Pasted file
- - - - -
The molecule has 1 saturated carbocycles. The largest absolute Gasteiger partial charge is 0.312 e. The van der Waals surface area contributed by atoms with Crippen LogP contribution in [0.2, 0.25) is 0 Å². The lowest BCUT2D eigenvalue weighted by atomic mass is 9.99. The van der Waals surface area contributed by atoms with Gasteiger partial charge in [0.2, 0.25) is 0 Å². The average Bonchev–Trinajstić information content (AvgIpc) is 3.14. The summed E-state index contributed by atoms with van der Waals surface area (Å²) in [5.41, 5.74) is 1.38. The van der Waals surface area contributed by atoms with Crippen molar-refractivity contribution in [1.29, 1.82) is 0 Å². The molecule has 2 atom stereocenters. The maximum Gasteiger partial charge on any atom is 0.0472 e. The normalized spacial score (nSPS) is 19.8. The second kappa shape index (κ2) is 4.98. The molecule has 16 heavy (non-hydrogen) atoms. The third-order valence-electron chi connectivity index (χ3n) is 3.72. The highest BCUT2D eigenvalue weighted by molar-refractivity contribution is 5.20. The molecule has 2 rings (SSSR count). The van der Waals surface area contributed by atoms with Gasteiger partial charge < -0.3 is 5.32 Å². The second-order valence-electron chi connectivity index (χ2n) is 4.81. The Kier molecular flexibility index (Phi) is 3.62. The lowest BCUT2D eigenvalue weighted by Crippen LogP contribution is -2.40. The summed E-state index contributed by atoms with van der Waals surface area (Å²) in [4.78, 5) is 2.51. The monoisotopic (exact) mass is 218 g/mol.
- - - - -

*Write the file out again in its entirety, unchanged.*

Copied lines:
The molecule has 1 saturated carbocycles. The largest absolute Gasteiger partial charge is 0.312 e. The van der Waals surface area contributed by atoms with Crippen LogP contribution in [0.2, 0.25) is 0 Å². The lowest BCUT2D eigenvalue weighted by atomic mass is 9.99. The van der Waals surface area contributed by atoms with Gasteiger partial charge in [0.2, 0.25) is 0 Å². The average Bonchev–Trinajstić information content (AvgIpc) is 3.14. The summed E-state index contributed by atoms with van der Waals surface area (Å²) in [5.41, 5.74) is 1.38. The van der Waals surface area contributed by atoms with Crippen molar-refractivity contribution in [1.29, 1.82) is 0 Å². The molecule has 2 atom stereocenters. The maximum Gasteiger partial charge on any atom is 0.0472 e. The normalized spacial score (nSPS) is 19.8. The second kappa shape index (κ2) is 4.98. The molecule has 16 heavy (non-hydrogen) atoms. The third-order valence-electron chi connectivity index (χ3n) is 3.72. The highest BCUT2D eigenvalue weighted by molar-refractivity contribution is 5.20. The molecule has 2 rings (SSSR count). The van der Waals surface area contributed by atoms with Gasteiger partial charge < -0.3 is 5.32 Å². The second-order valence-electron chi connectivity index (χ2n) is 4.81. The Kier molecular flexibility index (Phi) is 3.62. The lowest BCUT2D eigenvalue weighted by Crippen LogP contribution is -2.40. The summed E-state index contributed by atoms with van der Waals surface area (Å²) in [4.78, 5) is 2.51. The monoisotopic (exact) mass is 218 g/mol.